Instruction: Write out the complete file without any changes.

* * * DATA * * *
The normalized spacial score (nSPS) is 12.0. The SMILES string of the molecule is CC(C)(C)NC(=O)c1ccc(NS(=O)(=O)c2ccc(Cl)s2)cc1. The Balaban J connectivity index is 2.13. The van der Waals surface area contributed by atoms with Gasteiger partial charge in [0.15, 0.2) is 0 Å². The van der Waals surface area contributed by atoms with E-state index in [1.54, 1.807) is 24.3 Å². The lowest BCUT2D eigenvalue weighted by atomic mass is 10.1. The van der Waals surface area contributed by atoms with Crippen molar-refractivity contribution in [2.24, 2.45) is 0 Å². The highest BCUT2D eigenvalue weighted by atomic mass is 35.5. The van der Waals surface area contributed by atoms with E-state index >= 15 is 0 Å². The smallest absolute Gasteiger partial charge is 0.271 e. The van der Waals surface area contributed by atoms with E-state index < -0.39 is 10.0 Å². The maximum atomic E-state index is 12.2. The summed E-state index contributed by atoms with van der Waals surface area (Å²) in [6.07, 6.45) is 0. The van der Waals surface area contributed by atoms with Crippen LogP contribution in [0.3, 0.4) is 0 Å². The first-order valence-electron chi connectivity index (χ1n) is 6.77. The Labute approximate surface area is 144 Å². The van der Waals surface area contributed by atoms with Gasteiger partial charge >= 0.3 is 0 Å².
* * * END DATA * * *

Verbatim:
The normalized spacial score (nSPS) is 12.0. The SMILES string of the molecule is CC(C)(C)NC(=O)c1ccc(NS(=O)(=O)c2ccc(Cl)s2)cc1. The Balaban J connectivity index is 2.13. The van der Waals surface area contributed by atoms with Gasteiger partial charge in [0.15, 0.2) is 0 Å². The van der Waals surface area contributed by atoms with E-state index in [1.54, 1.807) is 24.3 Å². The lowest BCUT2D eigenvalue weighted by atomic mass is 10.1. The van der Waals surface area contributed by atoms with Crippen molar-refractivity contribution in [2.24, 2.45) is 0 Å². The highest BCUT2D eigenvalue weighted by atomic mass is 35.5. The van der Waals surface area contributed by atoms with E-state index >= 15 is 0 Å². The smallest absolute Gasteiger partial charge is 0.271 e. The van der Waals surface area contributed by atoms with E-state index < -0.39 is 10.0 Å². The maximum atomic E-state index is 12.2. The summed E-state index contributed by atoms with van der Waals surface area (Å²) in [6.07, 6.45) is 0. The van der Waals surface area contributed by atoms with Crippen LogP contribution in [0.3, 0.4) is 0 Å². The first-order valence-electron chi connectivity index (χ1n) is 6.77. The Labute approximate surface area is 144 Å². The van der Waals surface area contributed by atoms with Gasteiger partial charge >= 0.3 is 0 Å².